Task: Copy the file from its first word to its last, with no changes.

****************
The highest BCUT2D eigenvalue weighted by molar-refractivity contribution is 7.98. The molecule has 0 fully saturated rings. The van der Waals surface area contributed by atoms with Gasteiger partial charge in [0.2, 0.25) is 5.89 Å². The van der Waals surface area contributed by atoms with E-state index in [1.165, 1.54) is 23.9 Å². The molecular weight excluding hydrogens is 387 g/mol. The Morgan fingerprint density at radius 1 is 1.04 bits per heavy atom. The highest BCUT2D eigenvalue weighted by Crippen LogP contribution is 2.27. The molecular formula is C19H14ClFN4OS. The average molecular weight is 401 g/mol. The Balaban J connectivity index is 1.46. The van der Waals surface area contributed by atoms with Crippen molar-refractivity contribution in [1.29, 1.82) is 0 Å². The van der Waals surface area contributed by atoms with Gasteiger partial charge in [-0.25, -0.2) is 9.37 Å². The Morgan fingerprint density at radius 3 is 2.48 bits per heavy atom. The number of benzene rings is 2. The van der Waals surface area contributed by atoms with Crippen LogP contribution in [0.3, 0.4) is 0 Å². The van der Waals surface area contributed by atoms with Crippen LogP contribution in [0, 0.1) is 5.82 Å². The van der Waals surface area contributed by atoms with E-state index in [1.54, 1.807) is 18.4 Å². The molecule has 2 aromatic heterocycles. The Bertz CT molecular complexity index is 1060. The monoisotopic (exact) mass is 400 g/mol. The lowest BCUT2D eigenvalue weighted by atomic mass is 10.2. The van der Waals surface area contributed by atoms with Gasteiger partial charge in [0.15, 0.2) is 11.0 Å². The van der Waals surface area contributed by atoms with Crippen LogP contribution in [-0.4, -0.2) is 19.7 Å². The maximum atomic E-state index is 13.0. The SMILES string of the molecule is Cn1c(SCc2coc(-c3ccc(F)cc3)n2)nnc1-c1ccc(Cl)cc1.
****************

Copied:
The highest BCUT2D eigenvalue weighted by molar-refractivity contribution is 7.98. The molecule has 0 fully saturated rings. The van der Waals surface area contributed by atoms with Gasteiger partial charge in [0.2, 0.25) is 5.89 Å². The van der Waals surface area contributed by atoms with E-state index in [1.165, 1.54) is 23.9 Å². The molecular weight excluding hydrogens is 387 g/mol. The Morgan fingerprint density at radius 1 is 1.04 bits per heavy atom. The highest BCUT2D eigenvalue weighted by Crippen LogP contribution is 2.27. The molecular formula is C19H14ClFN4OS. The average molecular weight is 401 g/mol. The Balaban J connectivity index is 1.46. The van der Waals surface area contributed by atoms with Crippen molar-refractivity contribution in [1.29, 1.82) is 0 Å². The van der Waals surface area contributed by atoms with Gasteiger partial charge in [-0.25, -0.2) is 9.37 Å². The Morgan fingerprint density at radius 3 is 2.48 bits per heavy atom. The number of benzene rings is 2. The van der Waals surface area contributed by atoms with Crippen LogP contribution in [0.3, 0.4) is 0 Å². The van der Waals surface area contributed by atoms with Crippen LogP contribution in [0, 0.1) is 5.82 Å². The van der Waals surface area contributed by atoms with E-state index in [1.54, 1.807) is 18.4 Å². The molecule has 2 aromatic heterocycles. The Bertz CT molecular complexity index is 1060. The monoisotopic (exact) mass is 400 g/mol. The lowest BCUT2D eigenvalue weighted by atomic mass is 10.2. The van der Waals surface area contributed by atoms with Gasteiger partial charge in [0.15, 0.2) is 11.0 Å². The van der Waals surface area contributed by atoms with Crippen LogP contribution in [-0.4, -0.2) is 19.7 Å². The maximum atomic E-state index is 13.0. The SMILES string of the molecule is Cn1c(SCc2coc(-c3ccc(F)cc3)n2)nnc1-c1ccc(Cl)cc1.